All of these plants have proven unappealing to our herd, even if they could now find a way into the garden through our deer fences.

After the initial planting, I packed gravel over the entire area both to hold and mulch the compost and to discourage digging from the wild things.

It is only a start.  Newly developed beds always take a while to settle in and begin growing together. The white gravel will gradually ‘disappear’ as time goes by.  The plants will grow to cover it, and weather will dull it.

But we believe this spot is already infinitely better than it was a before the pine came down.


April 7, 2015 spring chores 004


Once the nearby trees grow their leaves, this bank will remain in deep shade most of the time.  I hope the golden leafed perennials will brighten a previously dark and forgotten area.

Part of the pleasure of creating gardens is in re-doing an unappealing area to make it beautiful.


April 8, 2015 bank 001~


Woodland Gnome 2015


The Dogwood tree has responded dramatically in the four days since the pine was cut.  It is ready to fill this space with its beauty.

The Dogwood tree has responded dramatically in the four days since the pine was cut. It is ready to fill this space with its beauty.



Several hours of thunderstorms with heavy rain rolled through here in the wee early morning hours today.  Listening to it, I wondered whether this newly reinforced bank would hold.  The plants haven’t had an opportunity to take hold yet and they haven’t grown to cover the newly laid compost.  We were so happy to see, in the morning’s light, that everything held.  There was absolutely no damage from all of the rain.  Success!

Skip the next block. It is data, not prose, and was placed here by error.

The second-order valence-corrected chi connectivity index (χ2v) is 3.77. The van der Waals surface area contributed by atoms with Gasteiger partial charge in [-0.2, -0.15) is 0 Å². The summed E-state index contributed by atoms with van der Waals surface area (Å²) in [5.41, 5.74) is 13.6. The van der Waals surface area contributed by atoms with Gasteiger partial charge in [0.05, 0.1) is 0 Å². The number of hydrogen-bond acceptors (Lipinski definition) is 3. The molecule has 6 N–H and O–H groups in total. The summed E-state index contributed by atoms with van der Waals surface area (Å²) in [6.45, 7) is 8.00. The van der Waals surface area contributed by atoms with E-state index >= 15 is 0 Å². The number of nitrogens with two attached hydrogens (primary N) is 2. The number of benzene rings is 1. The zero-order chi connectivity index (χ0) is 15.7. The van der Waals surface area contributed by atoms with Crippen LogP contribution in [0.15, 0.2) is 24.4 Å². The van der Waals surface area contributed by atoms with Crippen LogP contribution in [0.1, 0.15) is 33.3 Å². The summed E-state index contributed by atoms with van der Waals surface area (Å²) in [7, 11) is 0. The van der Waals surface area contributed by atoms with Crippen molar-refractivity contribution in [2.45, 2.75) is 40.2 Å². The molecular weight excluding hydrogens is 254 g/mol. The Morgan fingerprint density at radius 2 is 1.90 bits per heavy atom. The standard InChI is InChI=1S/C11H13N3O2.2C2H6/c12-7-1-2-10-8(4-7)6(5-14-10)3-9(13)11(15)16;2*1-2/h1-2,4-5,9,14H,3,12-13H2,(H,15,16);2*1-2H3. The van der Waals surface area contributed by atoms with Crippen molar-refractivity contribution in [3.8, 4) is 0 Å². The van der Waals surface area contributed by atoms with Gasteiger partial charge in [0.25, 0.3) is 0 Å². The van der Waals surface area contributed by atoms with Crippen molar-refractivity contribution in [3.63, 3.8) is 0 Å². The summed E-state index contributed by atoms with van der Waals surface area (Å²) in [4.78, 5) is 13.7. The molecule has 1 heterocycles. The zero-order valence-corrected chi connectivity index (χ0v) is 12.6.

After last night's heavy rain... no damage to be seen at all.  The bank held.

After last night’s heavy rain… no damage to be seen at all. The bank held.

About woodlandgnome

Lifelong teacher and gardener.

7 responses to “Holding the Bank, or, The Dogwood is Free!

  1. Your energy is amazing to me! Your creative juices are always flowing. What a difference your before and after pics make. That dogwood must be very happy now that it doesn’t have to compete with the pine. I love the yellow theme you have going – it’s going to be a beautiful bright spot in the garden when they fill out.

    • Spring does that to you, Eliza 😉 A yard is like a canvas where you can dabble over and again. We had heavy rain and thunderstorms last night, and the area held, even with the plants not yet grown in. We are so pleased 😉 We went to the daffie farm today and I got lots of long shots for you, Eliza. The first post of the series is up for you to enjoy 😉 Hope you’re having a fabulous time in SC. Hugs, WG ❤

      • I know what you mean about spring stirring us up. I have often used the analogy of my yard being a studio with various canvases that I am working on. GMTA!
        Went to the Biltmore estate in Asheville yesterday – wow – another world. Took a few shots of the gardens, if I have time I might post.
        Glad to hear the new garden passed the rain test! I’m heading over to see your post next. 🙂

  2. A great example of how a garden is never finished. New projects are inevitable; either through our own doing or the plant’s urging. Good idea to give the dogwood room to grow. It should give you years of pleasure.

    • It will 😉 We love Dogwood anyway. I came home today with about 8 Voodoo lily tubers (Sauromatum venosum) and now must decide where they may grow…. well away from the house…. 😉 Poor things had already sprouted and were growing out of the bulb display in Gloucester. They are extremely phototropic and were doing their best to escape captivity. They looked like exotic animals scrambling to be free. I got them for 1/2 off, so took the lot…. Now, where to put them??